|Natalie Portman in "Black Swan", costume by Rodarte|
The costumes are beautiful though they function more on the red carpet than in actual ballet. Mila Kunis was quoted complaining of wardrobe malfunctions in these lovely tutus -- and they weren't even really dancing.
|Real costumes have straps to keep things in place!|
American Ballet Theater's Gillian Murphy and Angel Corella
in "Swan Lake"
Let's gloss over the fact that, yet again, there is a dance movie where non-dancers pretend to be graceful. Instead, let us focus on what ballet costumes and couture have in common. Rodarte isn't the only design label to get involved in ballet. Jean Paul Gaultier, Isaac Mizrahi, Versace and Giorgio Armani are just a few others who have taken to ballet costume design.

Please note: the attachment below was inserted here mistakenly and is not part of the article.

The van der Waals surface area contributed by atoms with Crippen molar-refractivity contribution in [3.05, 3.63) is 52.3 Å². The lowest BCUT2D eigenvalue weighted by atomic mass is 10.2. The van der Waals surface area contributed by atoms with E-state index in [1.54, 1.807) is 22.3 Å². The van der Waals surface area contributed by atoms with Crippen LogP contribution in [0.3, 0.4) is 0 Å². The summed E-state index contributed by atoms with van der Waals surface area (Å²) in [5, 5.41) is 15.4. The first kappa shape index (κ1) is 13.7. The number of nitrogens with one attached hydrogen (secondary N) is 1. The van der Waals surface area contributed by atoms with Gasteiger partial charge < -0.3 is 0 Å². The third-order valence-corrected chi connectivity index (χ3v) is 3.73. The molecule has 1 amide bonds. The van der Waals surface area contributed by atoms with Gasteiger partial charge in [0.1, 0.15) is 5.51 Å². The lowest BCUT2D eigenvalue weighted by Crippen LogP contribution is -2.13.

It may surprise many to know that professional tutus can cost over $1,000 each. In fact, when I needed a swan costume a few years back, I decided to see if I could do it for less with the help of a friend who is a bridal couture designer.
|DIY Swan costume|
photo by Lily Dong
Materials alone were staggering:
- Delicate, expensive fabrics
- High-quality tulle, beaded appliques and special materials like feathers (lots of them)
- Pre-made plain bodice with boning and pancake tutu skirt was already over $200
- Additional accents cost over $200 before labor!
|beaded appliques and feathers on tulle|
photo by Lily Dong
We cut and hand-sewed all these trims. Both of us toiled several hours a day over a few days. Imagine the billing cost per hour of that at a couture house.
Now you begin to see what you are paying for. Experienced cutters, designers, and hand finishing all add up. In some couture ateliers, the fabric is individually hand-dyed or distressed (say, at Rodarte) before expert folding and tailoring techniques are applied.
But the finished product -- expressed with grace, line and true technique -- is well worth it.
|Julie Kent of American Ballet Theater|
as Odile in "Swan Lake"